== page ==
Category Archives: Experiences
(Disclaimer: I began writing this in 2012 and left it alone until continuing it today.)
I find this piece to be kind of timely since this past week it was Bell’s Let’s Talk Day, which is a mental health initiative where money is dedicated to mental health awareness for every text and tweet for every time the hashtag #BellLetsTalk is included. It’s a neat initiative I’ve been a fan of and I’d like to share with you some of my thoughts about said topic with a frum perspective.
I’ve often been told by rabbis that sadness and anger are signs that you disagree with the way G-d runs the world. You feel like this because you’ve developed a feeling within that you have to be compelled to have control in certain areas of life. And because you don’t – that is the cause of these emotions.
Some may say that even when dealt with a blow of health – this trigger can cause a roller coaster of emotions that fall under the realms of anger and sadness. With this understanding, it would seem that coming to terms with your illness and accepting that G-d is in charge and that the challenge he’s given you is not something beyond your ability to manage. By this, you can control and limit these emotions.
It takes a while to get healthy – I know this personally. Thank G-d I am proud to say, that I’ve made a strong recovery.
That’s all wonderful.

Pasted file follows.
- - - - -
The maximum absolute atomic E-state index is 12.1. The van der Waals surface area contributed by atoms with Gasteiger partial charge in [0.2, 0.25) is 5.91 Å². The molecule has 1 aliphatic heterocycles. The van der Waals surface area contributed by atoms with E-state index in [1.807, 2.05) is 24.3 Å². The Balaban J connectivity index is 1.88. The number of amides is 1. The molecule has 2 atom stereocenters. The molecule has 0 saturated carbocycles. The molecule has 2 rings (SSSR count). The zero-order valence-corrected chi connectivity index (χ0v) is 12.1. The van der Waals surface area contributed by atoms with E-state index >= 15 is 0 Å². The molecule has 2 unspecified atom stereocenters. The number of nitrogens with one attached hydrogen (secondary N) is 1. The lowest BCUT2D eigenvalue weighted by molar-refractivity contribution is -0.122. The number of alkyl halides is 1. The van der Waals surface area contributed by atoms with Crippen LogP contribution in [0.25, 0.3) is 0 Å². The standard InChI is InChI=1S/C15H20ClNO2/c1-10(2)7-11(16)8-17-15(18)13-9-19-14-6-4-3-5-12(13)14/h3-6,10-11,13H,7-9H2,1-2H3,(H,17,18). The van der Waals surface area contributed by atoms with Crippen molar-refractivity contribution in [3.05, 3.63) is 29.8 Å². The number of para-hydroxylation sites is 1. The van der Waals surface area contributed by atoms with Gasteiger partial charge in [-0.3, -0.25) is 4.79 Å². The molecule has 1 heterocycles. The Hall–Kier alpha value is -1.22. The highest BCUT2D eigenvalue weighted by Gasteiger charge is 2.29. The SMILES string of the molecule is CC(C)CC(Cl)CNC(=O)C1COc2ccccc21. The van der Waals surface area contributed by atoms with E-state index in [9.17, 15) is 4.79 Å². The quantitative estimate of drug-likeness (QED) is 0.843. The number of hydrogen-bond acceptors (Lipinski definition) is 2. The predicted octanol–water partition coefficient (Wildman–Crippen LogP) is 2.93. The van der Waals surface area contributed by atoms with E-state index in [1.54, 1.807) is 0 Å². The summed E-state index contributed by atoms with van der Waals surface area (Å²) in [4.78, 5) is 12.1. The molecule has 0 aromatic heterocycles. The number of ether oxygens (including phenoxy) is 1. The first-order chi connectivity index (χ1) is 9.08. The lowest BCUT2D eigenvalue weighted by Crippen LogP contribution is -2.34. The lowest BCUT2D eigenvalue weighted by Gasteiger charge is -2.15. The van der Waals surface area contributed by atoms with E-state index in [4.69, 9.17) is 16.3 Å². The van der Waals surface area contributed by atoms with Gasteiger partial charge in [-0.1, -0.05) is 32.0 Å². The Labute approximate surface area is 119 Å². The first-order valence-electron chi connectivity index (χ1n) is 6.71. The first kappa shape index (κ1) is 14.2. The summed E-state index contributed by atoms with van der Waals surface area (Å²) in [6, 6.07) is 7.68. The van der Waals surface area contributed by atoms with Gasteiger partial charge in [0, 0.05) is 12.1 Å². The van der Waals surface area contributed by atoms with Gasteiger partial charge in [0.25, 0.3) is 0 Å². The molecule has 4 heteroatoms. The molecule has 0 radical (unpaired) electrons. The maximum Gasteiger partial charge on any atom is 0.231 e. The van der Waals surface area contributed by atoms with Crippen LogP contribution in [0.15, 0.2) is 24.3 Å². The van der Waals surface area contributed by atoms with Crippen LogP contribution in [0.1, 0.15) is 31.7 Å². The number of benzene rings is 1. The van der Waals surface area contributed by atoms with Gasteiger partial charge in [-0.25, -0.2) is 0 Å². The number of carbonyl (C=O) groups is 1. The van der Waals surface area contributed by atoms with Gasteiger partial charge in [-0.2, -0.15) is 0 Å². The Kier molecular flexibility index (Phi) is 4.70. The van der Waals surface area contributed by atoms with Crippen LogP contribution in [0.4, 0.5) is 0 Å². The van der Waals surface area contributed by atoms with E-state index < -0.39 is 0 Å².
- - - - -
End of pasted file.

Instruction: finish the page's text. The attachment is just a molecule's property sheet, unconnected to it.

But my big question – is how does this apply with mental illness – particularly with depression?
So I did something pretty frum yesterday: I took a Chol Hamoed day trip with some friends to Niagara Falls. It was a great trip. And for many reasons.
We did some of the touristy stuff; i.e. Casino Niagara, shopping in the US and of course hit up the Falls. As a matter of fact, two of the buddies we went with still had to say Taschlich so they did it there.
But amongst all the fun, two things really stood out to me: Read the rest of this entry
Now that the High Holidays are coming and the lineups for shul tickets are abound, maybe this little form could help you decide where you’d like to sit. I mean listen, we all know how much time you will be spending with your shul-seat-mate, so you might as well utilize this form to find your ideal seat mate! Consider it the match.com of high holiday shul going. It works whether you’re a once a year Jew, damnit shabbos is here every week Jew, or an I’m better than you because I go every day Jew, this list is for you!!!
Best regards, and Shana Tova from your friendly neighbourhood FFB team!
I would like to take this opportunity to express my gratitude (hakaras hatov) to one of the unsung heroes of the Jewish world. It has provided an innumerable amount of happiness, relief, assistance and yes – meaning, to the many Jews who rely on its multi-purpose usage. It is without question a necessity to anyone who appreciates the importance of bringing enjoyment and honour to the holy and paramount pillar of Judaism – Shabbat (oneg shabbos).
I am talking of course about about the shabbos couch.
On any day of the week – it is merely a couch, and thus only lives up to simple defining purposes of providing a place to sit. In fact, the couch may even lead to sin – i.e. a place to watch television (if you have one), alienate yourself from your family, or simply a location to waste time when you could be instead doing something meaningful – like learning Torah (because G-d forbid you’re mevatel torah).
But all this changes on shabbos. Instead of acting as a vehicle for sin, the couch acquires a sort of shechinah, embodying an eternal and holy purpose of bringing G-d’s presence and kedusha into the world.
I will try posting one or two grinds per week to keep this as an ongoing segment.